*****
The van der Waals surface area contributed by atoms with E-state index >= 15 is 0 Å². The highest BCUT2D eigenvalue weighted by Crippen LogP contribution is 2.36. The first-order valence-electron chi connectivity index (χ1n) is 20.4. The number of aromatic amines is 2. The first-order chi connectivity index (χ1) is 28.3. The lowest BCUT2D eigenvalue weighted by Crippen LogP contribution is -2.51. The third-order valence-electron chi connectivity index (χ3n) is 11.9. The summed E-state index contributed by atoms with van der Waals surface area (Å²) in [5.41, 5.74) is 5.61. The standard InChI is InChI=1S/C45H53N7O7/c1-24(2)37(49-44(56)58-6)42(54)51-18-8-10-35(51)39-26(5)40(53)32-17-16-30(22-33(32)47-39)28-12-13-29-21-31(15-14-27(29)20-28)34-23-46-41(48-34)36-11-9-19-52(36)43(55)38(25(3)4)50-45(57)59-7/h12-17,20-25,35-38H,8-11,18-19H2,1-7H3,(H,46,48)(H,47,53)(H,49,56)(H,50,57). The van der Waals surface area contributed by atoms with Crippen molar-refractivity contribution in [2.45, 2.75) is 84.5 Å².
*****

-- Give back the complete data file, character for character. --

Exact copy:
The van der Waals surface area contributed by atoms with E-state index >= 15 is 0 Å². The highest BCUT2D eigenvalue weighted by Crippen LogP contribution is 2.36. The first-order valence-electron chi connectivity index (χ1n) is 20.4. The number of aromatic amines is 2. The first-order chi connectivity index (χ1) is 28.3. The lowest BCUT2D eigenvalue weighted by Crippen LogP contribution is -2.51. The third-order valence-electron chi connectivity index (χ3n) is 11.9. The summed E-state index contributed by atoms with van der Waals surface area (Å²) in [5.41, 5.74) is 5.61. The standard InChI is InChI=1S/C45H53N7O7/c1-24(2)37(49-44(56)58-6)42(54)51-18-8-10-35(51)39-26(5)40(53)32-17-16-30(22-33(32)47-39)28-12-13-29-21-31(15-14-27(29)20-28)34-23-46-41(48-34)36-11-9-19-52(36)43(55)38(25(3)4)50-45(57)59-7/h12-17,20-25,35-38H,8-11,18-19H2,1-7H3,(H,46,48)(H,47,53)(H,49,56)(H,50,57). The van der Waals surface area contributed by atoms with Crippen molar-refractivity contribution in [2.45, 2.75) is 84.5 Å².